Nick Redfern. Close Encounters of the Fatal Kind: Suspicious Deaths, Mysterious Murders, and Bizarre Disappearances in UFO History. New Page Books, 2014

The first chapter deals with the beginnings of what came to be termed ufology, involving Kenneth Arnold's adventures in Tacoma, Washington, in 1947. The allegedly mysterious deaths involved in this episode were, of course, Brown and Davidson, of Army Intelligence who had been sent to investigate the reports of strange flying objects, and whose aircraft crashed on the return journey when an engine caught fire. There were also two press men who died soon after these incidents, but no evidence is presented that there was anything mysterious about them.

There are many strange details in this story, which will be familiar to most UFO enthusiasts, but many of them are not taken too seriously because of the lack of independent witnesses, which is typical of most of the more sensational UFO incidents.

Much space is devoted to a favourite theme of sensationalist UFO literature which asserts that certain prominent Americans (nearly always Americans) were killed because they knew too much about UFOs.

A classic example of this is the death of US secretary of defense James Forrestal in 1949, who died as a result of falling from a high window of the Bethesda Naval Hospital, Maryland, where he was being treated for a mental breakdown. The official view is that he committed suicide, but the opinion of conspiracy theorists is, as you might expect, that he was murdered because it was feared that his mental state might have led him to reveal what he knew about UFOs.

Redfern introduces various details which seem to support the idea that Forrestal was murdered, including an incident described as "absolutely ripe with Men in Black style overtones". The story is that Forrestal was visited by his friend Ferdinand Ebertstadt, who was concerned about his mental condition. Forrestal told him that his house was bugged and that he was under surveillance by "shadowy forces".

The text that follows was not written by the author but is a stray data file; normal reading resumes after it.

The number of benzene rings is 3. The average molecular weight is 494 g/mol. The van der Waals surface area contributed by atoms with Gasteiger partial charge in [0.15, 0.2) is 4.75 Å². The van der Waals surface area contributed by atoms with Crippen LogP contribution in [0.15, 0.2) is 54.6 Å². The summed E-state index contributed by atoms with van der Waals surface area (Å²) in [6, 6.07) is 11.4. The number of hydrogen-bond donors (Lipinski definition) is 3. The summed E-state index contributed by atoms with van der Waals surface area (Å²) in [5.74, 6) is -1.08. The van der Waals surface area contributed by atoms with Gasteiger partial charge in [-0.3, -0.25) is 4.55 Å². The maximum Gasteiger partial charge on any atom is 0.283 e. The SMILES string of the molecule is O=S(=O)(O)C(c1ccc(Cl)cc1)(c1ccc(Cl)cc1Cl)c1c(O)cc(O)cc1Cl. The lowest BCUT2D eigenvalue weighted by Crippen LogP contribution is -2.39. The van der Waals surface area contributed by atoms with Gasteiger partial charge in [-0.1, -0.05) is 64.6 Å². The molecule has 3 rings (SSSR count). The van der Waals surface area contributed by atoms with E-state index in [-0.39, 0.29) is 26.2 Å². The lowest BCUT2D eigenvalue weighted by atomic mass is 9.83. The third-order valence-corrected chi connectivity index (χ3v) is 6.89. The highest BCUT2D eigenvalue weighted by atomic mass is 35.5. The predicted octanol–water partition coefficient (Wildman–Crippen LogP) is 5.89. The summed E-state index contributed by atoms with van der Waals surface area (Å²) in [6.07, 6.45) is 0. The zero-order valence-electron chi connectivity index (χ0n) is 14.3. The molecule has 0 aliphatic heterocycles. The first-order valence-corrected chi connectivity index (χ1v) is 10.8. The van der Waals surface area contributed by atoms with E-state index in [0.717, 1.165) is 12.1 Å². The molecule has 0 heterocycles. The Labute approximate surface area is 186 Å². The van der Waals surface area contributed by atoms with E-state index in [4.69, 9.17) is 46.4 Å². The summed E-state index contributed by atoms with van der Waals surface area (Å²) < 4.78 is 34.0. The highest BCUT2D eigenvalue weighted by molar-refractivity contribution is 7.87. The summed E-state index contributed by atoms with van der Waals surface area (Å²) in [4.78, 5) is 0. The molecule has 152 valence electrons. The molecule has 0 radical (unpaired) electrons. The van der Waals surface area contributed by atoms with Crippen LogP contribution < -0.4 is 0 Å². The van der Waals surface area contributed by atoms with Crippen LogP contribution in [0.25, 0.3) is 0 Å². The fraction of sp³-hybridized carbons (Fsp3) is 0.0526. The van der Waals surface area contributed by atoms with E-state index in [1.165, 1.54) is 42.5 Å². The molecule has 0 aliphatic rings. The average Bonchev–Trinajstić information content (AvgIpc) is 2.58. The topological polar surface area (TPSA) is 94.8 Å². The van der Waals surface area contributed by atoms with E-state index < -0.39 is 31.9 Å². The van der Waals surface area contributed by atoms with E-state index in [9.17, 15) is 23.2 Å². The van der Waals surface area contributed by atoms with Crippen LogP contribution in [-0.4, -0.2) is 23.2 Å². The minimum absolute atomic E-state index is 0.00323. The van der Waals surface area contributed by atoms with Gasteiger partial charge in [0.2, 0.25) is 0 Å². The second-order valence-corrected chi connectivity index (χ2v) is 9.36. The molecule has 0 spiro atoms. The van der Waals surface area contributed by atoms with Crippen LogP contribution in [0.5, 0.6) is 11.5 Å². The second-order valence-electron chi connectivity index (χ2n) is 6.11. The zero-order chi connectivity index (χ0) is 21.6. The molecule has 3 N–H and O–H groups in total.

One notable feature of conspiracy theories is that seemingly isolated incidents are not independent but are believed to be connected in various ways. For example, after describing the Cash-Landrum encounter, in December 1980, which allegedly consisted of helicopters escorting a mysterious flying object emitting radiation which injured Betty Cash, Redfern notes that this coincided with the events in Rendlesham Forest, which were said to have involved the landing of a UFO, and that the same mysterious object might have been involved. However, there were apparently no independent witnesses to the Cash-Landrum incident, and the description of the Rendlesham Forest incidents relies heavily on the reports of unreliable witnesses and even more unreliable ufologists.

There are plenty of other unlikely stories to entertain readers, including American presidents Kennedy and Nixon taking friends to view the bodies of dead aliens at US Air Force bases. Of course, all ufologists know that President Kennedy was assassinated because he had decided to reveal to the world what he knew about UFOs, or at least that's what they like to believe.

Some of our readers might be interested in the seemingly unfeasibly large number of ufologists who have died on 24 June, the date of Kenneth Arnold's sighting of a formation of pelicans, sorry, UFOs. I will leave it to the statisticians among you to comment on the possibility of this being due to chance.

There is plenty to discuss and argue about in this book, whether you believe it or not. Read it and have fun. -- John Harney

1 comment:

  1. Meteors, swans, pelicans, aircraft, flying saucers or nothing at all?